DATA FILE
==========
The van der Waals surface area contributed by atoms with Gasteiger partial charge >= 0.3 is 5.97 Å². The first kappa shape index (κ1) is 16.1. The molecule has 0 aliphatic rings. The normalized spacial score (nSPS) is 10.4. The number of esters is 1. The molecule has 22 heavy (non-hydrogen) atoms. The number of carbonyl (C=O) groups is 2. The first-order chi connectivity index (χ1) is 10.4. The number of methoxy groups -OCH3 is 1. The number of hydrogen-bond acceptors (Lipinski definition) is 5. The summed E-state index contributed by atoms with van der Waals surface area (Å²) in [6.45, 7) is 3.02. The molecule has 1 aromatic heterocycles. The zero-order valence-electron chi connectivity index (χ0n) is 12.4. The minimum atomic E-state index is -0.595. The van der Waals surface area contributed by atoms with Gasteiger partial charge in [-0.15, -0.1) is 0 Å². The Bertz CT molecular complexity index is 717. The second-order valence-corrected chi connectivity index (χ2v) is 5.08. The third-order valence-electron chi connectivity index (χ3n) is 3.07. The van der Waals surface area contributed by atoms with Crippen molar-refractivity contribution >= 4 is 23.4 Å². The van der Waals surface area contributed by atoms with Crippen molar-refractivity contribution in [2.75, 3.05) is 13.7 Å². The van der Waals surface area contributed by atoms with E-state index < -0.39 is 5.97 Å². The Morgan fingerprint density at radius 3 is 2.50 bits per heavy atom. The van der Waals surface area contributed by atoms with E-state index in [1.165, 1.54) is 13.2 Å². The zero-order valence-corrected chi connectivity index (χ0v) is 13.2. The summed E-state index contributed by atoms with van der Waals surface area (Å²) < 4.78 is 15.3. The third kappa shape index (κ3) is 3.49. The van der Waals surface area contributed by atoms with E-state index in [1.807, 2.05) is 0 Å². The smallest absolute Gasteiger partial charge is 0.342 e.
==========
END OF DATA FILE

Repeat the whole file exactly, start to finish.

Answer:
The van der Waals surface area contributed by atoms with Gasteiger partial charge >= 0.3 is 5.97 Å². The first kappa shape index (κ1) is 16.1. The molecule has 0 aliphatic rings. The normalized spacial score (nSPS) is 10.4. The number of esters is 1. The molecule has 22 heavy (non-hydrogen) atoms. The number of carbonyl (C=O) groups is 2. The first-order chi connectivity index (χ1) is 10.4. The number of methoxy groups -OCH3 is 1. The number of hydrogen-bond acceptors (Lipinski definition) is 5. The summed E-state index contributed by atoms with van der Waals surface area (Å²) in [6.45, 7) is 3.02. The molecule has 1 aromatic heterocycles. The zero-order valence-electron chi connectivity index (χ0n) is 12.4. The minimum atomic E-state index is -0.595. The van der Waals surface area contributed by atoms with Gasteiger partial charge in [-0.15, -0.1) is 0 Å². The Bertz CT molecular complexity index is 717. The second-order valence-corrected chi connectivity index (χ2v) is 5.08. The third-order valence-electron chi connectivity index (χ3n) is 3.07. The van der Waals surface area contributed by atoms with Crippen molar-refractivity contribution >= 4 is 23.4 Å². The van der Waals surface area contributed by atoms with Crippen molar-refractivity contribution in [2.75, 3.05) is 13.7 Å². The van der Waals surface area contributed by atoms with E-state index < -0.39 is 5.97 Å². The Morgan fingerprint density at radius 3 is 2.50 bits per heavy atom. The van der Waals surface area contributed by atoms with E-state index in [1.165, 1.54) is 13.2 Å². The zero-order valence-corrected chi connectivity index (χ0v) is 13.2. The summed E-state index contributed by atoms with van der Waals surface area (Å²) < 4.78 is 15.3. The third kappa shape index (κ3) is 3.49. The van der Waals surface area contributed by atoms with E-state index in [1.807, 2.05) is 0 Å². The smallest absolute Gasteiger partial charge is 0.342 e.